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Gears vs. sprockets. What should I use?

  1. Sep 26, 2012 #1
    Hello All,

    I am designing a small Mil-spec power generation system and I wanted to ask opinions on which energy transfer drive I should use. I am currently calculating speed and torque reductions so I have not reached a final ratio yet. My design will most likely take low rpm and increase it to a higher rpm at the generator. Ive been looking at using two aluminum gears mounted on bearings in a housing (gearbox) or very small sprockets with a stainless steel roller chain. Which system is more efficient? If I were to use the chain drive would the losses due to friction and mass normally be much higher? If the generator is mounted below the power source vertically, will the normal force on the side of the chain moving in the direction of gravity, cause the climbing side of the chain to become more weightless as far as work required to pull it upward? Any opinions appreciated.
     
    Last edited: Sep 26, 2012
  2. jcsd
  3. Sep 26, 2012 #2
    I wonder if you can tailor the diameter of the generator section to suit your rpm range rather than use any transmission.
     
  4. Sep 27, 2012 #3
    How much power are you generating, and for how long? I wouldn't expect a very favorable MTBF with aluminum gears/sprockets.
     
  5. Sep 27, 2012 #4
    I've seen chains used to transmit as much as 700 HP at 900 rpm. The choice is often bases on space available. Also, higher speed applications tend to work better with gears.
     
  6. Sep 27, 2012 #5
    @HowlerMonkey

    I have thought about this, The generator I am looking to use might actually be very close to the output of the power source in rpm. I guess the other problem is how to mount it.

    @pantaz

    Not much at all, 12-15vdc - 1A. the goal is a system to charge any modern USB powered device.

    @Pkruse

    True, For this design I dont expect it would exceed 900rpm, but I am still trying to figure out the motor to know for sure. It might even be as low as 200rpm. In this case a chain might work and help with orientation. In another design I have uses a turbine at 30,000 rpm. For that one I will definitely need gears and maybe ceramic bearings.

    If I were to use follower gears in a line, to space the generator farther away from my power source for mounting purposes, would this be less efficient than a chain? For example 3 gears in-between main and reduction to space power output shaft away from generator shaft. I think this might be too complicated for what its worth being that each gear needs its own shaft and bearings. I have thought about belts, but I kinda want to overbuild this thing just because....and the chain seems more Mil-SpeC, where rubber can dry rot.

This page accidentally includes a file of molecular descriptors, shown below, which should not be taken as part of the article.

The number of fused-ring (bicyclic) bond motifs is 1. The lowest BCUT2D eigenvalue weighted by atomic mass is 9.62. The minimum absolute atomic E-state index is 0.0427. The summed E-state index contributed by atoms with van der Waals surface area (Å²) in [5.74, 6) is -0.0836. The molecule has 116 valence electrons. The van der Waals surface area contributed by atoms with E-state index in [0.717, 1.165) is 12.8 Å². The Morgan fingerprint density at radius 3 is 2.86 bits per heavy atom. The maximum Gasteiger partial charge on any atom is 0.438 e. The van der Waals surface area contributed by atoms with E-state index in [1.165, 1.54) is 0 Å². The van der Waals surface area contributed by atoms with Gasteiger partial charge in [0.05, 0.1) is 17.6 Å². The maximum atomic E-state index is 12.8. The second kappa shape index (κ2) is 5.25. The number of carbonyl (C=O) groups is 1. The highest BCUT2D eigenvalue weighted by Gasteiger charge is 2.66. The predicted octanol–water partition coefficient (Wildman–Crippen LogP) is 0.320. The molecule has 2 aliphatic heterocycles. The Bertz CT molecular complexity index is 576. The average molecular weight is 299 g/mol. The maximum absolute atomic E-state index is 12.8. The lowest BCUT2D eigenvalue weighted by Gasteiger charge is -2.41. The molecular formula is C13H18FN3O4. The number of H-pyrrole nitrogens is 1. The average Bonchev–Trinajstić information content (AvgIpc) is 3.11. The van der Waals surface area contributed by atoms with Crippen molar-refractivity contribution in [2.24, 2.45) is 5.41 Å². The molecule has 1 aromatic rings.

Last edited: Sep 27, 2012
  7. Sep 27, 2012 #6
    I've seen belts transmit 600 HP at 3600 rpm. They make planetary gears to step down a turbine, sometimes in two or three stages. Any of these can be high efficiency. I've seen a turbine planetary with more than 99%. But that was a rather special design that took 15 years to develop.
     
  8. Sep 28, 2012 #7
    Im hoping I can get the turbine to work with a 2 gear system. Although planetary gears are awesome, I doubt I could find any that small. The turbine I have is small and produces fairly low torque. The designer rated it 25W at 30,000 rpm. Hopefully with a gear reduction I can increase the torque output about 4 times and slow the rpm to meet generator speed. The only other thing is the bearings. It has standard bearings being exposed to steam, so I thought about getting fully ceramic bearings, however they are $160.00 for two 3/16" bearings which is painful! :cry: I guess I will keep designing and see where I get.

    Thanks for input everyone
     
  9. Sep 28, 2012 #8
    I found a nice planetary set inside an old cordless drill. Should be strong enough for at least a working prototype.
     
  10. Sep 28, 2012 #9
    I diddint think of that. I will definitely look into it!
     
  11. Sep 28, 2012 #10
    I'd look into the gearing in some of the high torque RC servo's - you can operate them backwards to convert low speed to higher speeds...
     
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